“We embrace all our sisters, not just our cisters”
This safer spaces policy is pretty much about respecting each other as humam beings.
WomenBeing aims to create a respectful, understanding and kind space where people feel able to express themselves and ask questions without fear of reprisal or humiliation.
This safer spaces policy is a guideline, it draws on the policies of others, including Sisters Uncut, Lighthouse Bookshop, and the Edinburgh Autonomous Centre, and WomenBeing reserves the right to update it as we learn and grow. It tells you what you can expect from WomenBeing, but also what WomenBeing expects from everyone attending our events and contributing to our magazine.
As a magazine and events organiser, we want to be a safe, empowering, welcoming space of discovery for all delegates, community members, and readers, especially those of us traditionally on the margins. The contributors and volunteers at the WomenBeing form a diverse group. Some of us experience different kinds of oppression & violence at the same time, including racism, disableism, poverty, misogyny, transphobia, homophobia, islamophobia and antisemitism, as well as others. These oppressions are not separate from each other which can be exhausting & painful. We want to create a community that recognises and challenges the oppression & exploitation that some of us are harmed by and some of us benefit from.
WomenBeing has high expectations of how we behave towards each other. We will not wait for issues of harm to happen but will proactively challenge oppression & hierarchy in everything we do.
We do curate our events. Although we do not know or necessarily agree with all the opinions of all our speakers – by offering WomenBeing as a platform we are at the very least showing a degree of trust and respect, inevitably giving speakers and contributors certain credibility. We do not take that responsibility lightly and will never knowingly give an unchallenged platform to individuals whose ideas we view as problematic.
Our events are inclusive and supportive spaces for all women (trans, intersex and cis) and all nonbinary, agender and gender variant people. Self-definition is at the sole discretion of that individual. We do not police gender in our spaces. If you join us it is because you feel that you are included by our gender inclusion policy, and therefore you are welcome. If you have any queries regarding our gender inclusion policy, please don’t hesitate to ask questions.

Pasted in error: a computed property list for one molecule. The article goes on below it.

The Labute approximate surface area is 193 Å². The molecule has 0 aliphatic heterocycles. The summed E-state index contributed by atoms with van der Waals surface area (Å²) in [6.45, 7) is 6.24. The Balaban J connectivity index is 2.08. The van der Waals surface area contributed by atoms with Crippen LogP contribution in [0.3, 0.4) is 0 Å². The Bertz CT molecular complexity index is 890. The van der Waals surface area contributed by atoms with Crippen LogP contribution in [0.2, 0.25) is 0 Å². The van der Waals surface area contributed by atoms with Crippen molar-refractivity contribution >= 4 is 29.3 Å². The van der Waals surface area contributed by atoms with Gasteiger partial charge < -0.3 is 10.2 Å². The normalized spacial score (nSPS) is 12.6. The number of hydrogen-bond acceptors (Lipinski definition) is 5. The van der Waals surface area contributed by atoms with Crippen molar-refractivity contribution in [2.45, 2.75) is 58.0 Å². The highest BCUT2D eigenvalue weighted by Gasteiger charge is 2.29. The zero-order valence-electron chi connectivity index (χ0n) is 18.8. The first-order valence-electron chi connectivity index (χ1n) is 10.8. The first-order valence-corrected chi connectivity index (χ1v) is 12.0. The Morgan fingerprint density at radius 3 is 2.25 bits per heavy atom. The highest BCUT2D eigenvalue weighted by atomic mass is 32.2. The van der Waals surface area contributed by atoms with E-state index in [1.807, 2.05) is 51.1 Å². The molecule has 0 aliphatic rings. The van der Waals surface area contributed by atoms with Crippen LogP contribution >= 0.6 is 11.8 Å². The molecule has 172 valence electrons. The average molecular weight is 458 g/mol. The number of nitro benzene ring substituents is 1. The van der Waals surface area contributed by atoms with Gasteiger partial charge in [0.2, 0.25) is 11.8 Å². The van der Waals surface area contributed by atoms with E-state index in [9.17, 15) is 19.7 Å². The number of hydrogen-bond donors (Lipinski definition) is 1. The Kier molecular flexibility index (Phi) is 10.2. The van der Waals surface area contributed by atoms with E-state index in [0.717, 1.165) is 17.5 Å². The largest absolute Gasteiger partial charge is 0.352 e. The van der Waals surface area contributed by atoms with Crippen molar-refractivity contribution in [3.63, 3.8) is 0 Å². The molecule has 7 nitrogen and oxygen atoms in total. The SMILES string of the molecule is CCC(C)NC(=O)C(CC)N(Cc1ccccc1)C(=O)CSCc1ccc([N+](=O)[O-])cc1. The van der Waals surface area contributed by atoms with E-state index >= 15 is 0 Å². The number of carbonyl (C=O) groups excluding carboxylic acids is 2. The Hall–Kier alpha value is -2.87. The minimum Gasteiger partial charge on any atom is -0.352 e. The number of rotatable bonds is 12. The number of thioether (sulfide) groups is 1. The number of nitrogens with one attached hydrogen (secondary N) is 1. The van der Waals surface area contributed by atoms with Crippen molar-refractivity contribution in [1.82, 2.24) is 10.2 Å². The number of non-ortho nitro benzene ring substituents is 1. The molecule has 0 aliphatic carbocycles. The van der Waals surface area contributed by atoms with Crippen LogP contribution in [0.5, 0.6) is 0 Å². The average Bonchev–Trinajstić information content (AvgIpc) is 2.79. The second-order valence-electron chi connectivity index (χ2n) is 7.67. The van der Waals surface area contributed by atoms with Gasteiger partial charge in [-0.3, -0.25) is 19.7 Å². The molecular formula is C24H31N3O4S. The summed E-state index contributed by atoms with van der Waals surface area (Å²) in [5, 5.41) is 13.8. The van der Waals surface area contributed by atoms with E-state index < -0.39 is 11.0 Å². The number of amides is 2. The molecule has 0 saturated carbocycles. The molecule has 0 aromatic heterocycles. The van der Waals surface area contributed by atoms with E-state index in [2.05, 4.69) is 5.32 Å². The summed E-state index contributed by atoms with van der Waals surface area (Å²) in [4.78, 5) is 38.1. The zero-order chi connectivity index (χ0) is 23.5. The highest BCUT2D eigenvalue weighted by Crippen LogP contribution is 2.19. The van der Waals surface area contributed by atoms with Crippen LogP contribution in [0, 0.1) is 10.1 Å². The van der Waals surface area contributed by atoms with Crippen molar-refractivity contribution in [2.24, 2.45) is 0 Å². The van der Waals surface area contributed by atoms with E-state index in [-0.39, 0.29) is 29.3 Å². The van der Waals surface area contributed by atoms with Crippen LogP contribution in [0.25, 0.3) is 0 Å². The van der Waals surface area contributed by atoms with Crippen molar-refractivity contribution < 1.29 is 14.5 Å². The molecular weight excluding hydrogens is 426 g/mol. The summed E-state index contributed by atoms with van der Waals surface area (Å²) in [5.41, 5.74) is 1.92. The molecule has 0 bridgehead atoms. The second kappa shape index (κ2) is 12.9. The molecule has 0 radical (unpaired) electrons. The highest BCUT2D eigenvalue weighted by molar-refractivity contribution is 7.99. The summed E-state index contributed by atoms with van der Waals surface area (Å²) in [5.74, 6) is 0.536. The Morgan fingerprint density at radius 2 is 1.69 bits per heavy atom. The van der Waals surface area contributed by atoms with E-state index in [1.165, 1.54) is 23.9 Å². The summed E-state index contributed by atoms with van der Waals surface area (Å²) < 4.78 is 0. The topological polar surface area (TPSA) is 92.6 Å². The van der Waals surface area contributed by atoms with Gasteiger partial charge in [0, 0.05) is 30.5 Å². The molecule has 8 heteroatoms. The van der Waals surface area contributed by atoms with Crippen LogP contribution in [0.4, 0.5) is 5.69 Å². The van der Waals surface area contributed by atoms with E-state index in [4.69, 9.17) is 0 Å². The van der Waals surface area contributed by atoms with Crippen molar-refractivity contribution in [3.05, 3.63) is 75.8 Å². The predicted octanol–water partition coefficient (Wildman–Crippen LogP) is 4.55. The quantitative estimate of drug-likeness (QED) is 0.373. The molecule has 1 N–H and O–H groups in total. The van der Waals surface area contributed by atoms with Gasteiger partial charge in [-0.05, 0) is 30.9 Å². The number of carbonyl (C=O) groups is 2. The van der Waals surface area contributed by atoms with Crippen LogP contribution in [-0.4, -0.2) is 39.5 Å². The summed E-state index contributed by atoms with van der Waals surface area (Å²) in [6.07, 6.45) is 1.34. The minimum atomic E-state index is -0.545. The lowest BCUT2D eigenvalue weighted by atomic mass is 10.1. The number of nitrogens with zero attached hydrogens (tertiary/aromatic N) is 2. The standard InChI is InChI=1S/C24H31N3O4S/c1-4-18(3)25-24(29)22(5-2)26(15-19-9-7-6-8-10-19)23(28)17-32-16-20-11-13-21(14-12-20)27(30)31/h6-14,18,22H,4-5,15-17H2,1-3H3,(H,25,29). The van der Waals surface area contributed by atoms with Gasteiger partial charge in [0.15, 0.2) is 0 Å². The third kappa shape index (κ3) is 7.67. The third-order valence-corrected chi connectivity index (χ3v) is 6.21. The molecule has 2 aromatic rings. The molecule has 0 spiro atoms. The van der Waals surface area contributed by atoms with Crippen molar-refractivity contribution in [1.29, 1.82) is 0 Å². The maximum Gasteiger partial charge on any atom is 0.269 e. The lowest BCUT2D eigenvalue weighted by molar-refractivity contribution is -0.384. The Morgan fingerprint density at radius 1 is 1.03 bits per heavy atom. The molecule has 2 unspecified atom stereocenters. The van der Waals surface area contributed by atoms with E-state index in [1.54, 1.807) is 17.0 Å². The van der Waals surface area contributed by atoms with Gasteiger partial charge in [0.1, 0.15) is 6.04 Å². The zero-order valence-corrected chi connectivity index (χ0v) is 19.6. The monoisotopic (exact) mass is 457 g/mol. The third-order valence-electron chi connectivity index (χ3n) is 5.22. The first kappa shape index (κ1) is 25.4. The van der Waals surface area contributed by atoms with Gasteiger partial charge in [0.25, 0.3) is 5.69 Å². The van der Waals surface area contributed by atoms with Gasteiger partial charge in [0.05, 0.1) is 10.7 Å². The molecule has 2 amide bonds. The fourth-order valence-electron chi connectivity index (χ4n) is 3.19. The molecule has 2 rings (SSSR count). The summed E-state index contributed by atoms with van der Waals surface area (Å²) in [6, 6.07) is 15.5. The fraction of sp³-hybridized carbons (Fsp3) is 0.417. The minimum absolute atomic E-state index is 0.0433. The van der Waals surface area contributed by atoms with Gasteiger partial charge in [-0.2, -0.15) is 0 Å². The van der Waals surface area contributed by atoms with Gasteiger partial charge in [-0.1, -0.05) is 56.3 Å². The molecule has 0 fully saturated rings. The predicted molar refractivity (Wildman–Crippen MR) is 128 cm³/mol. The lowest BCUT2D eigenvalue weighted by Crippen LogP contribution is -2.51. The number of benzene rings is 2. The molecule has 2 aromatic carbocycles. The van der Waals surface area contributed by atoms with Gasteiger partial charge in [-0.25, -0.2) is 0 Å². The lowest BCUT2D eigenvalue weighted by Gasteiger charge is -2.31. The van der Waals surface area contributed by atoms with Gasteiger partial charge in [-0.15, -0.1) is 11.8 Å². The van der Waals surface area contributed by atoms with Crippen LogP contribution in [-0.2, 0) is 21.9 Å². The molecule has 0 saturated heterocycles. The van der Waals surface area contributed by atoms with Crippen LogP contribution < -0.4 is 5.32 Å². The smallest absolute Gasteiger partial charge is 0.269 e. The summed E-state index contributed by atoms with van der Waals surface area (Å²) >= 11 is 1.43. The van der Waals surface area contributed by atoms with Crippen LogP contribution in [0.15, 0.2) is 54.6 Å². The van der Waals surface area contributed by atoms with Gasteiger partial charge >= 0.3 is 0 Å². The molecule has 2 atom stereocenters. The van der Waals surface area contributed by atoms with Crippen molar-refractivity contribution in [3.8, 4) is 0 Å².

We define the following as abusive behaviours which are not tolerated at our events:
- Personal insults – Insults or aggression towards an individual.
- Oppressive language –This includes (but is not limited to) any racist, sexist, homophobic, transphobic or disablist language, including misgendering. The reason for this is not “political correctness” or fear of criticising people’s values. The real problem with such language is that it normalises prejudices and recreates the very hierarchies that we aim to oppose, as well as creating a space that is unwelcoming to anybody outside of a narrow demographic.
- Verbal Harassment, sexual or otherwise- repeated uninvited personal comments or requests.
- Verbal abuse in writing – all of the above in written form.
- Violence and threat of violence – unless in self-defence.
- Use of force and threat of force – unless minimal to protect delegates at our events.
- Rape, sexual assault and sexual harassment.
We ask the following of all readers, delegates/events attendees, and contributors:
- Consent; before you touch anyone or discuss sensitive topics ask if they are comfortable with that. Don’t assume your physical & emotional boundaries are the same as other people’s.
- Be aware of your privileges; including less obvious or invisible hierarchies. Think about how your words, opinions and feelings are influenced and who they might exclude or harm.
- Calling out; if you have acted or spoken harmfully, even if unintentionally, someone will bring this up with you. If this happens, listen and reflect on what they are saying even if you think they may be wrong. Don’t try to absolve yourself of responsibility.
- Learning; if you don’t understand something, just ask. You may be directed to a book, website or skillshare to learn more. We are each responsible for our own learning and if we feel able, for sharing it with others.
- Security; please don’t use the names/details of people who have been involved in organising or attending events without their permission.
When we work together in this radical and transformative way, we are creating the change we wish to see in the world.